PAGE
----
Friday, May 31, 2013

Rant Ramblings: Week of 5-31-13

A short column this week, and it's largely Batman-related. That's hardly a bad thing though, right?

Forgot to include this in last week's ramblings, so here it is now! If you haven't seen this, make sure you're sitting down and that you have the next ten minutes free, because you'll probably wanna watch it again as soon as it's done.
Pretty goddamn awesome, right? I love the bulky armor Batman is wearing, as it looks as if it will naturally evolve into the sleek, streamlined armor we had in Arkham Asylum and Arkham City. I love the inclusion of Black Mask as the (apparently) main antagonist. He's one of those C-listers I've always really liked that doesn't get used too often. We've had references to him in both previous Arkham games, so that makes it extra cool to see him take center stage. As for Deadshot, another favorite of mine, we can't see too much of his costume here, and we don't know if this is his default look for the game anyway, but it has to be an improvement over his Arkham City costume. That was the only redesign in that game that was truly awful.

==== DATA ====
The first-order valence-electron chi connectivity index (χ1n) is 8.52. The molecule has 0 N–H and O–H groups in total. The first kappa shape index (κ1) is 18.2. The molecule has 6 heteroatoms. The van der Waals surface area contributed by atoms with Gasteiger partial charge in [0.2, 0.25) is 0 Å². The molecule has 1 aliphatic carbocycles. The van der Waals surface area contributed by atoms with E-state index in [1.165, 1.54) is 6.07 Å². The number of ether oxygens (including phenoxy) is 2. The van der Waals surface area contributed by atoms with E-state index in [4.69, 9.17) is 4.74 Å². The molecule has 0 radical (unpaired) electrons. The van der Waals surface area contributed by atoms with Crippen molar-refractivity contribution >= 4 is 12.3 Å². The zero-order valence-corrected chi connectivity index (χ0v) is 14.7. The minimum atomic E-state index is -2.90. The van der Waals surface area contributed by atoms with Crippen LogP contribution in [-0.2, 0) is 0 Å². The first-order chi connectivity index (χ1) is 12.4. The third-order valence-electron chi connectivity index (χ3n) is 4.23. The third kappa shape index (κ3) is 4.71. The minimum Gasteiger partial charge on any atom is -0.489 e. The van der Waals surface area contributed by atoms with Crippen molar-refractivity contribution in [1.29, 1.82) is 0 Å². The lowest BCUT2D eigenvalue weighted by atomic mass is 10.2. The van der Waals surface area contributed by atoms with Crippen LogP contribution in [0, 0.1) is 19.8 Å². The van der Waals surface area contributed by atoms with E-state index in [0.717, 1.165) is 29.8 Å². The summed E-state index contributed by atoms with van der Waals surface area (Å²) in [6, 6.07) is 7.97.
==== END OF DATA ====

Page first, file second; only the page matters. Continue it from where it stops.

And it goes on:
Of course, there's also the issue of the voice cast. It's been confirmed that Kevin Conroy, who personifies Batman more than anyone else at this point, is not the voice of the Dark Knight in Origins. Mark Hammill won't be reprising his role as the Joker, either, but at least we were prepared for that with his insistence that he was done with the character after he completed his work on Arkham City. (Of course, we all still hope he can be lured back from time to time.) We have yet to hear what the characters will sound like in the game; hopefully all will be well, but however good it turns out, Conroy and Hammill will be missed. At least we can take consolation in the knowledge that Conroy is returning as Batman in the all-but-confirmed sequel to Arkham City that Asylum/City developers Rocksteady are working on.

Justice League of America #4 was released Wednesday, and it ended on a hell of a cliffhanger. Highlight if you want to read the spoiler: After being caught snooping around in the headquarters of the Secret Society, Catwoman was killed, shot in the head at point-blank range. It's possible it could be a fake-out, but if so, it's a damn convincing one. The whole deal was as unambiguous as it gets in superhero comics. You can see the pages in question here. It was a solid issue as usual, although the art is still the weakest point. Finch's art, which I normally find murky and just plain ugly, has looked very rushed since this series began. Brett Booth fills in for this issue, and while I'm not a fan of his work, it is an improvement. Matt Kindt's backup stories starring the Martian Manhunter remain the best part of the book.